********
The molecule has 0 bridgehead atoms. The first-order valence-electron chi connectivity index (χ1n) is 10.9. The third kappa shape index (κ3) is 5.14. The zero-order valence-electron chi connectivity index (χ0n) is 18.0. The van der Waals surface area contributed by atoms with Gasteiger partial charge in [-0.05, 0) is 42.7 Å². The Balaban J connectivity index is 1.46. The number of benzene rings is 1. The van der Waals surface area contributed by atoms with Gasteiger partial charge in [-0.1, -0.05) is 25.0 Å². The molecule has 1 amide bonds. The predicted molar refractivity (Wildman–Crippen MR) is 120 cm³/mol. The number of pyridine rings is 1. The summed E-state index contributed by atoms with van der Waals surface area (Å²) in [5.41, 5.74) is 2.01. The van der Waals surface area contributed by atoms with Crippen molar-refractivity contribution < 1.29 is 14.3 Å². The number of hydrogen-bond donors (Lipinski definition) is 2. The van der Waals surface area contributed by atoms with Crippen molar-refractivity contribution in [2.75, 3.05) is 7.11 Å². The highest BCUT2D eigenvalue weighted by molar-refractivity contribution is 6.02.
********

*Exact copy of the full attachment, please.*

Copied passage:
The molecule has 0 bridgehead atoms. The first-order valence-electron chi connectivity index (χ1n) is 10.9. The third kappa shape index (κ3) is 5.14. The zero-order valence-electron chi connectivity index (χ0n) is 18.0. The van der Waals surface area contributed by atoms with Gasteiger partial charge in [-0.05, 0) is 42.7 Å². The Balaban J connectivity index is 1.46. The number of benzene rings is 1. The van der Waals surface area contributed by atoms with Gasteiger partial charge in [-0.1, -0.05) is 25.0 Å². The molecule has 1 amide bonds. The predicted molar refractivity (Wildman–Crippen MR) is 120 cm³/mol. The number of pyridine rings is 1. The summed E-state index contributed by atoms with van der Waals surface area (Å²) in [5.41, 5.74) is 2.01. The van der Waals surface area contributed by atoms with Crippen molar-refractivity contribution < 1.29 is 14.3 Å². The number of hydrogen-bond donors (Lipinski definition) is 2. The van der Waals surface area contributed by atoms with Crippen molar-refractivity contribution in [2.75, 3.05) is 7.11 Å². The highest BCUT2D eigenvalue weighted by molar-refractivity contribution is 6.02.